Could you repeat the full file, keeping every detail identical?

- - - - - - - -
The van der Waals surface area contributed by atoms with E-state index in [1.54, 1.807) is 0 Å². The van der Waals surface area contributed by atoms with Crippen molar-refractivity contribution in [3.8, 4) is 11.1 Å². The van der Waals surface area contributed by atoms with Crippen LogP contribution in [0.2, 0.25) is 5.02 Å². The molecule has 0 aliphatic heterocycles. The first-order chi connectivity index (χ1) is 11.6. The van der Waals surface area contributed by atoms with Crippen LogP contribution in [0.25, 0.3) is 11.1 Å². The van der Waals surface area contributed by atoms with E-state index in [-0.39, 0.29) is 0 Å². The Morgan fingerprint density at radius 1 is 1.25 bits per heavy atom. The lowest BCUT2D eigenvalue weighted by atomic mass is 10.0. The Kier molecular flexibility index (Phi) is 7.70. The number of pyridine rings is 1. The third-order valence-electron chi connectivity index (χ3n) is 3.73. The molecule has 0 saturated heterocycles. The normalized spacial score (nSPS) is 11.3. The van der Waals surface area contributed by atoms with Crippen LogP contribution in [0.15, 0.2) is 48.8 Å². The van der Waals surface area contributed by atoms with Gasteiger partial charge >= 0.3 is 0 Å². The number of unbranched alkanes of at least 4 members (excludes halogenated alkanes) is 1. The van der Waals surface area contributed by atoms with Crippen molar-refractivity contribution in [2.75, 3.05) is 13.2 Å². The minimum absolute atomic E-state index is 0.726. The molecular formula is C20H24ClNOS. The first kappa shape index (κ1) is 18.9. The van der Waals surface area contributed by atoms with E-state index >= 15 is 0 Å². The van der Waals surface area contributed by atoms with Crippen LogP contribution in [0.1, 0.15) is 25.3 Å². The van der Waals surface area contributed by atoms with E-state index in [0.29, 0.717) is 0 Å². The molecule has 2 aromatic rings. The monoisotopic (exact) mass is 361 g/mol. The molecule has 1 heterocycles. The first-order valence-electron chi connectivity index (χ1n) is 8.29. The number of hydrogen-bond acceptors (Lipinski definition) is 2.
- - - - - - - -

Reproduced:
The van der Waals surface area contributed by atoms with E-state index in [1.54, 1.807) is 0 Å². The van der Waals surface area contributed by atoms with Crippen molar-refractivity contribution in [3.8, 4) is 11.1 Å². The van der Waals surface area contributed by atoms with Crippen LogP contribution in [0.2, 0.25) is 5.02 Å². The molecule has 0 aliphatic heterocycles. The first-order chi connectivity index (χ1) is 11.6. The van der Waals surface area contributed by atoms with Crippen LogP contribution in [0.25, 0.3) is 11.1 Å². The van der Waals surface area contributed by atoms with E-state index in [-0.39, 0.29) is 0 Å². The Morgan fingerprint density at radius 1 is 1.25 bits per heavy atom. The lowest BCUT2D eigenvalue weighted by atomic mass is 10.0. The Kier molecular flexibility index (Phi) is 7.70. The number of pyridine rings is 1. The third-order valence-electron chi connectivity index (χ3n) is 3.73. The molecule has 0 saturated heterocycles. The normalized spacial score (nSPS) is 11.3. The van der Waals surface area contributed by atoms with Crippen LogP contribution in [0.15, 0.2) is 48.8 Å². The van der Waals surface area contributed by atoms with Gasteiger partial charge >= 0.3 is 0 Å². The number of unbranched alkanes of at least 4 members (excludes halogenated alkanes) is 1. The van der Waals surface area contributed by atoms with Crippen molar-refractivity contribution in [2.75, 3.05) is 13.2 Å². The minimum absolute atomic E-state index is 0.726. The molecular formula is C20H24ClNOS. The first kappa shape index (κ1) is 18.9. The van der Waals surface area contributed by atoms with E-state index >= 15 is 0 Å². The van der Waals surface area contributed by atoms with Crippen LogP contribution in [0.1, 0.15) is 25.3 Å². The van der Waals surface area contributed by atoms with E-state index in [0.29, 0.717) is 0 Å². The molecule has 2 aromatic rings. The monoisotopic (exact) mass is 361 g/mol. The molecule has 1 heterocycles. The first-order valence-electron chi connectivity index (χ1n) is 8.29. The number of hydrogen-bond acceptors (Lipinski definition) is 2.